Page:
There are only 2 ways that I can think of to make an audio watermark inaudible.
            1. Put it above or below human hearing frequency <20 hz or >20khz.
            2. Put it below the noise threshold of hearing. Less than -110db or so.

            Both these things can be easily filtered out without affecting the sound. It's by definition. If you can't hear the watermark you can't hear that it's been removed and that's exactly the problem. For a watermark to work it needs to be both inaudible and destroy the listening quality if it's removed. Can't be done.
            slopoke
          • The Problem With Both

            Is that in order to make them work you have to make current analog to digital convertors against the law and current digital recorder technology has to be banned.

            Once the signal is converted into analog form manipulation and filterting of the sound, such as passing it through a filter is fairly easy. Also note that not only would you have to ban the manufacture of these filters http://www.allaboutcircuits.com/vol_2/chpt_8/4.html you would need to make it ilegal for people to make their own http://www.discovercircuits.com/A/a-filter-band.htm . Also any commercial soundboard manufactured in the last 60 years has the ability to filter sound in this manner- many Universities and JuCos are still converting their equipment and you could probably purchase a very well used board for a pittance or get one from free by dumpster diving or asking for it.

            If you ban digital recording devices then it raises a constitutional issue to challange the law as that would prevent artist and amatures from creating new works of art and from exercising speach. It would be the same as banning word processors and typewriters.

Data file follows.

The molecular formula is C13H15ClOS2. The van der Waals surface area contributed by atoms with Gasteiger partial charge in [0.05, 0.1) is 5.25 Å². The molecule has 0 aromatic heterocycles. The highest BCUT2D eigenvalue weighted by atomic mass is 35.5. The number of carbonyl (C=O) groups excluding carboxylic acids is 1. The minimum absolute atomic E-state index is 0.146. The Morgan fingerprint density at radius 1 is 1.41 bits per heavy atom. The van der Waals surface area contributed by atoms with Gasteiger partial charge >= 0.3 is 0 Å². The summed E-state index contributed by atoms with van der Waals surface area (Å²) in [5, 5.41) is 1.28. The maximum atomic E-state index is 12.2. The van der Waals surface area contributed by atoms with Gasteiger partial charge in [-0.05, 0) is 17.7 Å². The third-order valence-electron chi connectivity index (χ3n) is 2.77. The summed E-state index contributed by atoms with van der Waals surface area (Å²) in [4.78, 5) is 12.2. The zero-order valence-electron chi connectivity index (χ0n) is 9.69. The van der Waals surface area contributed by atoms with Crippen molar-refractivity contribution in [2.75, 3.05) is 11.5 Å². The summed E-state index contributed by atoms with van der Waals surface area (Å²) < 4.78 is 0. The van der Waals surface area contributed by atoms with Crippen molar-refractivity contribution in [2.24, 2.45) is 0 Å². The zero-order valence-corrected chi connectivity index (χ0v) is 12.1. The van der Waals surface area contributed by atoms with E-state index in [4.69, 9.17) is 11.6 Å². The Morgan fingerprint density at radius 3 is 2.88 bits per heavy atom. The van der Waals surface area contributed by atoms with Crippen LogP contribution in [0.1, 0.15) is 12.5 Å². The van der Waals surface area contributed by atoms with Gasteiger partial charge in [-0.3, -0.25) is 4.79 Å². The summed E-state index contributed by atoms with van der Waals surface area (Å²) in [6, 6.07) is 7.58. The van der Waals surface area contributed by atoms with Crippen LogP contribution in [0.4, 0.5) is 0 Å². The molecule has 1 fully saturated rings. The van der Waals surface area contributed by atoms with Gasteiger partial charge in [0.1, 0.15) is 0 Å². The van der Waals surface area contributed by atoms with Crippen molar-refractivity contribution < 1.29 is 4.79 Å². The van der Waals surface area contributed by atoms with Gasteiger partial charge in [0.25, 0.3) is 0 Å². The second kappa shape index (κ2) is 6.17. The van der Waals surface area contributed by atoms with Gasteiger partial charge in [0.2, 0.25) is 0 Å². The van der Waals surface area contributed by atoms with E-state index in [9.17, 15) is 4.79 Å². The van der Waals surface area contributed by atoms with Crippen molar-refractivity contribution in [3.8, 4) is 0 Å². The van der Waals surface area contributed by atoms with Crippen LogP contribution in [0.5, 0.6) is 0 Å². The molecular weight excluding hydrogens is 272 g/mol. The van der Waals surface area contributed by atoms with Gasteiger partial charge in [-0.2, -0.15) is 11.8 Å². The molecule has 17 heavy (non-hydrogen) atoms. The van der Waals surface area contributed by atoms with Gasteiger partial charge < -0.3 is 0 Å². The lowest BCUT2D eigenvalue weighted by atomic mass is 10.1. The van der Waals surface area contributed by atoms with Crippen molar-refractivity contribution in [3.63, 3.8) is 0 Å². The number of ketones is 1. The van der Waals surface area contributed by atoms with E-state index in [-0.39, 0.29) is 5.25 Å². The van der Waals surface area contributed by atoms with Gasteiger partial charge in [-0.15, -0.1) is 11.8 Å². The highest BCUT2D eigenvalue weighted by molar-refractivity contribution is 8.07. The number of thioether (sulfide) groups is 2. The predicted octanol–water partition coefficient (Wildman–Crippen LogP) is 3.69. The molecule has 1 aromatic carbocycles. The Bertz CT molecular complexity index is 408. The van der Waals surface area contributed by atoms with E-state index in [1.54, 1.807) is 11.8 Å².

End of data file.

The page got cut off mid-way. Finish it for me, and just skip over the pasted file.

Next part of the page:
Also the RIAA and MPAA are not really intrested in just watermarks. They want to control how you can use your materials. this is the entire reason behind the DMCA Access control provisions- they get to control how and where you watch your media. The DMCA was pushed by the Cable Companies, The BSA, and the *AA's as the cable companies wanted a way to enforce and expand Pay Per View. PPV does not work if you can record the PPV and watch it again.

            Anyhow where they are headed with their lobying actions is to require both watermarks, more DRM, making it ilegal for you to build your own equipment, banning the manufacture and selling analog to digital to non profesionals (Profesional is defined as not vailable to the general public), requiring encryption on everything, and moving the copyright office from the Library of Congress to the Commerce Department- merging it with the USPTO.

            Read this and get mad http://www.behardware.com/articles/603-1/hdcp-the-graphic-card-and-monitor-nightmare.html

            read the proposed legislation and let your bloods boil

            http://www.eff.org/deeplinks/archives/004106.php
            http://ipnewsblog.com/?p=364

            http://www.publicknowledge.org/news/analysis/digital-radio-2pager

            and the best parts;

            "Unlike the DTV broadcast flag proposal, the RIAA?s proposal does not even purport to prevent the indiscriminate Internet redistribution of copyrighted content. Instead, RIAA?s proposal would severely restrict actions that are perfectly legal and have been common for decades."

            and

            "The proposal requires that all content be encrypted. No exceptions are made for works not under copyright. It locks away not only music, but news programs and talk radio as well. The proposal isn?t limited to radio broadcasts only; it also mandates encryption for satellite audio services such as Sirius or XM Radio."
            Edward Meyers